Welcome to Edited For Clarity
I’m Leo Soderman
We’ve got a whole lot of stuff to talk about this week, so let’s get right to the news.
On Thursday, the valves on a new sealing cap were closed, and the oil from BP’s Macondo well in the Gulf of Mexico stopped flowing for the first time since April 20th.
The cap is being tested to see if the well can sustain pressure. If the pressure in the well remains high, then the well below the sea bed is in good shape. If pressure drops, it means there is a leak somewhere below the sea bed, and may present problems when the relief well is used to kill the well. The test is expected to last about 48 hours.
While oil flow is currently stopped, there are still lines connected to collection ships on the surface, and these lines will be opened up prior to the relief well completion to lessen the pressure on the well as the bore is breached.
This is the best news we’ve heard from the Gulf to date. But even if the flow has been stopped, the clean-up will take years.
Former Vice-President Dick Cheney released a statement this week saying he underwent heart surgery to have an impeller pump implanted. The pump is used to keep blood flow moving when the heart is failing. A unique side effect of this is that Cheney will no longer have a pulse. The pump keeps the blood flowing constantly, instead of the pulsing of the heart.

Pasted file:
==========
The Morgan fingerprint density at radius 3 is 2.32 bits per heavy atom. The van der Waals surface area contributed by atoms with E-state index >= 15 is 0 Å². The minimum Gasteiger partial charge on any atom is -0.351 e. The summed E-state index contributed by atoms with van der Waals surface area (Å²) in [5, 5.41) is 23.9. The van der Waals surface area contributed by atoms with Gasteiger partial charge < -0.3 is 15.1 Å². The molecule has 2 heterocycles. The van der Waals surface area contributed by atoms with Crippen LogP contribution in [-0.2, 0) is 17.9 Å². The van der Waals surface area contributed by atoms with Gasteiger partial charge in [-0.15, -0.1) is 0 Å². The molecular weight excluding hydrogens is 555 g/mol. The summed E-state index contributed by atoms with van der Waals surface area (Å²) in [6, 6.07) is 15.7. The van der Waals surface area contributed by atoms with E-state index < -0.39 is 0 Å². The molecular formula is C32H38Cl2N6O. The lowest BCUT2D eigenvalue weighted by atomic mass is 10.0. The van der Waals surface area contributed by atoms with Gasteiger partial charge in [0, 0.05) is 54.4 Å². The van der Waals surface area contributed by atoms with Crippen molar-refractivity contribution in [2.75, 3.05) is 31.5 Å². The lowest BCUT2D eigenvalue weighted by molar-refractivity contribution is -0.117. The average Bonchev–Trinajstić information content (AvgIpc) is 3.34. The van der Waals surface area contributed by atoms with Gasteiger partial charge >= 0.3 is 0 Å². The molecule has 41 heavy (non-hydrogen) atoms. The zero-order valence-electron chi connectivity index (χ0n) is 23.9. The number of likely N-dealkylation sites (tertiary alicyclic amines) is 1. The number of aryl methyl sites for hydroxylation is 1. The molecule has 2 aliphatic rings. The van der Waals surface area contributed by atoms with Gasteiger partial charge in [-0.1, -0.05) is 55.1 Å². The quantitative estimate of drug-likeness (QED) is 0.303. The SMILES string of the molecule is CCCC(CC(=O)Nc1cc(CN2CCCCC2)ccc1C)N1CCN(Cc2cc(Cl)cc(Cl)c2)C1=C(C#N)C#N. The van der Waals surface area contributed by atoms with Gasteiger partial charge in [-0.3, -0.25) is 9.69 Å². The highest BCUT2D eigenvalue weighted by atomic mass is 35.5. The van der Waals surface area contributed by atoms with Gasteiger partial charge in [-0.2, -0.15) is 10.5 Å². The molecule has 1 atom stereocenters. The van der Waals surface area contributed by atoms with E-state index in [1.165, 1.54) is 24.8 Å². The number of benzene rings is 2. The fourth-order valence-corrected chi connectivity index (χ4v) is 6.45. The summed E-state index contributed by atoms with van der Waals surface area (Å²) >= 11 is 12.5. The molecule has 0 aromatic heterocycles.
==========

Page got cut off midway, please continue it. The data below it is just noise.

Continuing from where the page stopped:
This fact could be the setup of a whole raft of jokes, but you won’t hear them here. Medical experts have explained that the installation of a pump really is a last resort measure. The heart is damaged to the point that it can no longer function. Short of a transplant, there is no other solution to keep the former Vice-President alive. There’s no joke that makes that reality any less serious.
Remember the crash test dummy commercials in the 80′s and 90′s to get you to buckle up? Well, for their valiant work, they’ve been given a home at the Smithsonian Institution in Washington, DC. Vince and Larry, as the dummies are named, were part of a public service campaign designed to raise awareness of seat belt safety since 1985. The campaign ran through 1998, and the duo became familiar icons for safety.
The Senate passed Wall St, reform this week, on a largely partisan vote. Three Republican senators joined Democrats in passing the finance reform package, intended to put regulations in place to prevent another meltdown in the financial industry. It also enacts strong consumer protections designed to curb what has been perceived as excesses in terms of fees and charges that are racked up against consumers by banks. The legislation is slated to go to the President’s desk and is expected to be signed quickly into law.
The administration has been on a bit of a roll, getting more major legislation passed during this session of Congress than has been passed in decades. Heathcare reform, financial reform, economic stimulus – that’s a pretty full plate for most administrations in four years. This administration has accomplished all of it in 18 months.
But Democrats are facing a potentially hostile electorate this election season, and a fairly confused electorate. Only 46% of Americans give the President a positive rating in terms of handling the economy. And that’s a low number.
But that’s not the whole picture. When asked about whether they thought Democrats, could handle the economy, that number drops into the 30s, and when asked about Republicans, the number drops even further, into the 20s. What this shows is an electorate that just doesn’t trust the folks in Washington